🐳 Sustainability and ethics for whale watching in Mexico
Ensuring sustainability when booking whale watching tours in Mexico is crucial to protecting the marine environment and the magnificent creatures that inhabit it. Here are some sustainability tips to consider:
Choose Certified Operators: Always book with tour operators that have certifications or affiliations with recognized eco-friendly or responsible tourism organizations. This demonstrates their commitment to sustainable practices.
Small Group Tours: Opt for tours that accommodate smaller groups. This reduces noise and disturbance to the whales and offers a more intimate experience.
Maintain a Respectful Distance: Ensure your chosen tour operator follows guidelines regarding safe distances from the whales. Disturbing or getting too close can stress these creatures.
Avoid Chase and Encircle Tactics: Choose operators that adhere to non-invasive approaches, avoiding chasing or encircling whales, which can cause distress.
Educate Yourself: A knowledgeable tourist is a sustainable tourist. Learn about the marine life you’ll encounter and the challenges they face, which can increase your appreciation and drive for conservation.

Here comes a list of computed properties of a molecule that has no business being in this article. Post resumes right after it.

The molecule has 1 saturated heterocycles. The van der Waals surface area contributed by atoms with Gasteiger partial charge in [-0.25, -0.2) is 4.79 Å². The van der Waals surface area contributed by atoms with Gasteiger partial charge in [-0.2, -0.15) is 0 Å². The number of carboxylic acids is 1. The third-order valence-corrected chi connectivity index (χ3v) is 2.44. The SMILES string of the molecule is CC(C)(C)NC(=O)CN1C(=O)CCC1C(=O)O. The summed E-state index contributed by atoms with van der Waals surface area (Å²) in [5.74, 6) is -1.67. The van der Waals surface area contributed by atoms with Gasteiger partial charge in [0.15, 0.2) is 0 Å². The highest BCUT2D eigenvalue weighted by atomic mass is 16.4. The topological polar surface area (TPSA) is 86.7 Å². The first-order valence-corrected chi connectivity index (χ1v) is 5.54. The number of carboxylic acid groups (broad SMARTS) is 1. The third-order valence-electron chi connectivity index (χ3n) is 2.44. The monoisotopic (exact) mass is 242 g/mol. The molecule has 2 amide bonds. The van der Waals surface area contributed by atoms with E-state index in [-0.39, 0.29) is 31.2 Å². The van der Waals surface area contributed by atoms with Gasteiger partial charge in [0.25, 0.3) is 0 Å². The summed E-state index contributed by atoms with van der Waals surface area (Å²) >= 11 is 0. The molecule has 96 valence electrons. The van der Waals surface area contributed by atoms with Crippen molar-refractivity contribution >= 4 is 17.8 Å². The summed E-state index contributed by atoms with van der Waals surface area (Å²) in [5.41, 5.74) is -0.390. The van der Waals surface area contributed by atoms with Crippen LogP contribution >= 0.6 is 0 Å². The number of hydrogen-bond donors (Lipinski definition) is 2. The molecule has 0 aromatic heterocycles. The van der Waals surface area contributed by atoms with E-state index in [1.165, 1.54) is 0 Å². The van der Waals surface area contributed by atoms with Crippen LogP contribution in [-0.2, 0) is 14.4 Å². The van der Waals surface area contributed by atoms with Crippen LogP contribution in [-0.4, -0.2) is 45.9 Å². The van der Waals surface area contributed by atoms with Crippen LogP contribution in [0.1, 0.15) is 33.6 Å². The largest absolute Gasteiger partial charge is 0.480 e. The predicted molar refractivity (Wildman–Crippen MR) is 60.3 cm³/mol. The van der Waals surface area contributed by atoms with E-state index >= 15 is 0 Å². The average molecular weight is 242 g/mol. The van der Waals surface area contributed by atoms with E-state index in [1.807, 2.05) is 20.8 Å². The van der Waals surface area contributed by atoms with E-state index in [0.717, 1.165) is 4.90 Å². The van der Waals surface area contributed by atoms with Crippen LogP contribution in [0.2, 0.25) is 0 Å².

Minimize Waste: Reduce plastic usage by bringing reusable water bottles, bags, and snacks in eco-friendly containers. Make sure no litter ends up in the ocean.
Avoid Touching: If swimming or snorkeling is part of the tour, like with whale sharks, always avoid touching the animals.
Reduce Carbon Footprint: Consider tours that use sailing boats or more fuel-efficient vessels. Also, compensate for your travel carbon footprint by supporting reforestation or other environmental initiatives.
Support Local Conservation: Often, local communities are involved in conservation efforts. Support these endeavors either directly or by choosing tour operators that give back to these initiatives.
Provide Feedback: After your tour, give feedback to operators about their sustainability practices. Positive reinforcement can encourage even more responsible actions.
By following these tips and prioritizing sustainability, tourists can ensure that they contribute to the protection of the marine environment and its inhabitants, ensuring that future generations can also enjoy the wonders of whale watching in Mexico.
Trisha traveled to Mexico in 2018 and after a year, she found herself obtaining a 4-year residency visa in Mexico. She is the Editor-in-chief for our Living in Mexico Series which has helped over 3,000 Americans move to Mexico with ease. Trisha currently resides in Cabo San Lucas, Baja California Sur.